Gainesville Area Rowing builds foundation for fall season

Addy Matthews (left) and Sophie Goldstein of the Gainesville Area Rowing team advanced to the U.S. Rowing Nationals held on June 6.
Addy Matthews (left) and Sophie Goldstein of the Gainesville Area Rowing team advanced to the U.S. Rowing Nationals held on June 6 where they finished fifth.
Photo by Kristi Goldstein

Last year, Gainesville Area Rowing (GAR) celebrated its 25th anniversary.

GAR is a local non-profit dedicated to promoting the sport of rowing in the Gainesville/Alachua County area.

They ushered in their 26th year with a new head coach and rowing director in Garrett Bauer, who has been coaching GAR at different capacities for many years.

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“This year has gone better than I previously expected,” said Bauer, who began coaching in 2021 as a middle school coach, followed by the high school level. “The athletes really locked in back in January and we immediately began seeing the results. It has been a bumpy ride, trying to motivate athletes to find their limits while promoting a safe and fun environment, but I feel as though as a team we have nailed that on the head. We now have one of the best foundations to build from going into next season starting in the fall.”

Bauer said this past season has been spent “not just learning how to row but how to be a good team player.”

“As a coach, it’s my job to provide the tools necessary to a team to achieve success, the foundations of which are built on teamanship, trust and the ability to communicate with one another and a coach,” he said. “We have knocked this aspect out of the park and now we are in a great place to achieve even more next year.”

GAR concluded the year with two boats and six athletes competing at USRowing Youth Nationals in Sarasota. The club qualified two boats for the national competition at USRowing Southeast Youth Competition in May.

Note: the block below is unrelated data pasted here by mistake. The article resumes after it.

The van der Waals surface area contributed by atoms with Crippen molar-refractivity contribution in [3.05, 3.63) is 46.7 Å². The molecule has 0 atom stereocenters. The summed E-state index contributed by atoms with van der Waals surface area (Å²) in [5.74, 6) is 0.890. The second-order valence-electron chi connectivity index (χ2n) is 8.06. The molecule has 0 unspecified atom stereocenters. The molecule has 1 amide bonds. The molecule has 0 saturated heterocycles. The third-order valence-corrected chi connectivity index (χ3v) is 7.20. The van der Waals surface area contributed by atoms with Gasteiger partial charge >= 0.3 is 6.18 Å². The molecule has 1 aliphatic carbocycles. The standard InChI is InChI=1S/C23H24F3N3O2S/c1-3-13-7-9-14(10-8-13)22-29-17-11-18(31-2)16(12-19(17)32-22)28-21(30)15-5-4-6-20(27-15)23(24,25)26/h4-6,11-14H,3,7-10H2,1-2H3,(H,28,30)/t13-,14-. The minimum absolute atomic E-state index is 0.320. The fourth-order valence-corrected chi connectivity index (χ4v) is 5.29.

Taking the gold at SE Regionals in the Women’s Youth 2-event, with a time of 8 minutes,10.06 seconds (fifth in the nation) and a commanding lead of 12.55 seconds, were Sophie Goldstein of Forest High School in Ocala, who just completed her first year of rowing, and Addison Mathews (Gainesville High School), who joined GAR as a sixth grader.

Gainesville Area Rowing team's Addie Matthews (left) and Sophie Goldstein advanced to the U.S. Rowing Nationals held on June 6.
Photo by Kristi Goldstein Gainesville Area Rowing team’s Addy Matthews (left) and Sophie Goldstein advanced to the U.S. Rowing Nationals held on June 6.

The duo, who finished fifth at nationals, is in excellent position to start the season strong next year as Goldstein is a rising senior and Mathews is a rising junior.

“Addison and Sophie are athletes that don’t leave results up to chance,” Bauer said. “They are willing to outwork their competition any day of the week and they carry this determination even between seasons. Through sheer determination, they were able to condition their bodies to make themselves ready to perform at the national level.”

Additionally, Bauer said they are incredibly coachable.

“They are willing to listen to what a coach has to say and be focused on making either the goal we are shooting for, or the technique change we are aiming to implement,” he said. “Both athletes are able to effectively communicate with each other and with me as a coach, which I think is the main driving element to their success.”